The impact of inflation on contact centres
David Taylor, Partner Success Manager, Contact Centre Panel
Whilst we have seen a slight reduction in inflation recently in the UK (and globally), the impact felt has been minimal in truth. Inflation in the UK is still over 10% as of 7th March, with other European countries such as Italy (10%), Germany (8.7%) and France (6%) also being impacted.
The impact of inflation has been no different for the outsourcing industry, affecting centres and staff alike in many different ways. In this article, I wanted to explore just a few of those impacts and some potential solutions to leverage those pinch points.
- Cost of labour – as inflation rises, so do the wages and benefits that companies need to offer to attract and retain employees. This can impact contact centres that rely on a large workforce of customer service representatives. Higher labour costs can lead to increased overhead, which can ultimately result in higher prices for customers.
- Cost of technology – inflation can also impact the cost of technology and infrastructure. Contact centres require technology and equipment such as telephones, computers and software to support their operations. As the cost of these items rise due to inflation, contact centres may have to invest more money to maintain or upgrade their systems. This can result in higher expenses and potentially reduced profits.
- Cost of training & development – another way inflation can impact contact centres is through the cost of training and development. As the cost of living rises, so does the cost of training and development programs for customer service representatives. Companies may have to spend more money to provide training programmes that are effective in improving the quality of service provided by their employees.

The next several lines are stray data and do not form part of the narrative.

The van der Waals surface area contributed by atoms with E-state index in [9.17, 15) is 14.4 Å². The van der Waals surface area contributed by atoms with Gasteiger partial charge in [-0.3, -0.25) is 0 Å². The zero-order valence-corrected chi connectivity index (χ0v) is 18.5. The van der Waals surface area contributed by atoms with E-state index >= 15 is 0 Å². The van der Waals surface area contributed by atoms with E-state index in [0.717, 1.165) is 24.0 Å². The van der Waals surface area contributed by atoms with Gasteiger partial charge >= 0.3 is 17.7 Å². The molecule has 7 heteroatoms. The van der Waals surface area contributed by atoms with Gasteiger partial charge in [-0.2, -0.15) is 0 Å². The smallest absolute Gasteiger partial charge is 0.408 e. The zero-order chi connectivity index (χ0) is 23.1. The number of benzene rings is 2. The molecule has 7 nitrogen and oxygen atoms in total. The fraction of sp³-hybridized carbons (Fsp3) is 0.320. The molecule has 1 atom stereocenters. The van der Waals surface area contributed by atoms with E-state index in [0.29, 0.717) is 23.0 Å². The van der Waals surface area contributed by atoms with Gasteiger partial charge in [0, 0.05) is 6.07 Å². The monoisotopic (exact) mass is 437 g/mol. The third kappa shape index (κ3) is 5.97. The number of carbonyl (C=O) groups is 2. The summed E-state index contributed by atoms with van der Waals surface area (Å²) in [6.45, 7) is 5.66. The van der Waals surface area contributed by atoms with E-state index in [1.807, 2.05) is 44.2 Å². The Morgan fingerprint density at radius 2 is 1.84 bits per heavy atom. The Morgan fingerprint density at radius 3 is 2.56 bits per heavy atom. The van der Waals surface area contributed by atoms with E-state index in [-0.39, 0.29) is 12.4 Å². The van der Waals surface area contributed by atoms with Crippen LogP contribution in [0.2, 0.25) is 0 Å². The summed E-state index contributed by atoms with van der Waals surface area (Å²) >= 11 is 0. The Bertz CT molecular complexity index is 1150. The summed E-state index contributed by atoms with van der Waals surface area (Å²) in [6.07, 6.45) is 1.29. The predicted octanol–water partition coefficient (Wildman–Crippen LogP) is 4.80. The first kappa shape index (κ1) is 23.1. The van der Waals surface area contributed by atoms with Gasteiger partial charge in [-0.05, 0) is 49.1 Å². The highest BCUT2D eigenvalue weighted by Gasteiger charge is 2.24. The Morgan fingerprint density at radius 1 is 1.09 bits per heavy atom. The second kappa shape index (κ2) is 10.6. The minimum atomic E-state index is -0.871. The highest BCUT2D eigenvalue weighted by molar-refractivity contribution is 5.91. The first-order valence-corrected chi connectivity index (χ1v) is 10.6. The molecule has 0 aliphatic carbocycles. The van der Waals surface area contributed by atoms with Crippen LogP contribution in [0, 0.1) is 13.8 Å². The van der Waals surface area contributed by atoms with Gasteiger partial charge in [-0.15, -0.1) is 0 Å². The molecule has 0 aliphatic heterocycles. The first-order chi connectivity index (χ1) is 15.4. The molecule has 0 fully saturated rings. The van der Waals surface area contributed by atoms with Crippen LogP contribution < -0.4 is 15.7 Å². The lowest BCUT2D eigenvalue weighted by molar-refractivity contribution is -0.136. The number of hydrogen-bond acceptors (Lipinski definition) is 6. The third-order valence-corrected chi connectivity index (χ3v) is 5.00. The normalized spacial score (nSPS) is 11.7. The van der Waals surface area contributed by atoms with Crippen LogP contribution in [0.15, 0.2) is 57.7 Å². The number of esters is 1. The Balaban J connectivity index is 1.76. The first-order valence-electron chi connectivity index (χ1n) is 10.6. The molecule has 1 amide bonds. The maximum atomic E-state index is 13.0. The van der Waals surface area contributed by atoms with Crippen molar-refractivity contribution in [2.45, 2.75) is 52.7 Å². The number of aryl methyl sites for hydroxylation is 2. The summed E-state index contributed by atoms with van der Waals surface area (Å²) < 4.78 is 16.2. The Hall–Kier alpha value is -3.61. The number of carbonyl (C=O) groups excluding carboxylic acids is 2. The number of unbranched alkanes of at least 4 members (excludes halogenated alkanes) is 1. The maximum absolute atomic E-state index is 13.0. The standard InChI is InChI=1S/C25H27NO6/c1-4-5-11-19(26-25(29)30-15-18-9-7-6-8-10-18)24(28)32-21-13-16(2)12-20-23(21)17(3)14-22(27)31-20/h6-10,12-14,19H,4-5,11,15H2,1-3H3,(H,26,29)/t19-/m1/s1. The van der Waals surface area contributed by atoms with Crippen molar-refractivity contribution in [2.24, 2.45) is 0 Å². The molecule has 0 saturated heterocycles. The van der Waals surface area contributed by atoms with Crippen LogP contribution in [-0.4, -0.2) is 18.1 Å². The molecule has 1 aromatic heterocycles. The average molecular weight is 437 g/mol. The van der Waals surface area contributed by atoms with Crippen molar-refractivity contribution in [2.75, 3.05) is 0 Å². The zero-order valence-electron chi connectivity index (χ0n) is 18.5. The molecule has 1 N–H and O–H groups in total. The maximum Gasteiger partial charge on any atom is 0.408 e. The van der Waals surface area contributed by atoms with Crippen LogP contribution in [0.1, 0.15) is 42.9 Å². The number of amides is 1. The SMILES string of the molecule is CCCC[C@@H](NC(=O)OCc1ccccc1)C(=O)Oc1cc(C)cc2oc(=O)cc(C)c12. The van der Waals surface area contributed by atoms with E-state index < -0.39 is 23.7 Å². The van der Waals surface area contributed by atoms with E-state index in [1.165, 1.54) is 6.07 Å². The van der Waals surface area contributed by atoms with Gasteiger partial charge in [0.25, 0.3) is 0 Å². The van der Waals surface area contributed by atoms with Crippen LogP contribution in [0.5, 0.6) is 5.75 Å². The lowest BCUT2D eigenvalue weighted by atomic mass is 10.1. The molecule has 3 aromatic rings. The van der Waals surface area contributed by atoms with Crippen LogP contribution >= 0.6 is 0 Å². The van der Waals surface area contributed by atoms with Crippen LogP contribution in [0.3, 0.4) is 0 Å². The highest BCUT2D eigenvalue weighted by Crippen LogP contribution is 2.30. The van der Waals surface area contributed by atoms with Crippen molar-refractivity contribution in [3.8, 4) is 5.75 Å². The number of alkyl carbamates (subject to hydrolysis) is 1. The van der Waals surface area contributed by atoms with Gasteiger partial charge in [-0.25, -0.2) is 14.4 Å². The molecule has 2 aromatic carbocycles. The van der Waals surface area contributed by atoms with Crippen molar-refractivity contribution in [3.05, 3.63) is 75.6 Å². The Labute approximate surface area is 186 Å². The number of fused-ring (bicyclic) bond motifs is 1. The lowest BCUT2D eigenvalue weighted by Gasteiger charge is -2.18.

So, what can be done to reduce the burden of inflation in the industry?
Well, whilst a lot rests on national and global financial markets, there are a few things your centre can do to minimise these impacts.
- Operational efficiency – businesses can almost certainly take stock of how they are performing operationally, cutting any excess ‘fat’ from their operations. However, if not done properly, this could have a detrimental impact to service standards – which may impact sales or third party contracts in the long term.
- Streamlining processes – businesses should review operational processes to ensure they are maximising time and costs per process undertaken. Look at your contact flows and see if there is room for improvement. Can you reduce handling time here, or increase the rate of first contact resolution?
- Implement technology – whilst you may not want to radically move your operations from being people centric to tech first, there are many ways that implementing the right technology can help to reduce operational costs over time. Take multi-lingual customer service for example. Can you look at bringing in translation technology for low volume voice locations, switching to a digital only service for these countries and locations?
- Home and hybrid working – the introduction of new post-pandemic working models has meant that many businesses have been able to reduce office space and associated costs. If your business has kept or returned to the traditional office based model then it may be worth considering.
The good news is that inflation globally is due to come down over the next 12 months. Here in the UK, the Bank of England forecasts inflation to reduce to 4% by the end of 2023 – falling to it’s 2% target shortly after that.
Looking for support to help reduce costs but maintain the highest level of service? Do get in touch, we are here to help.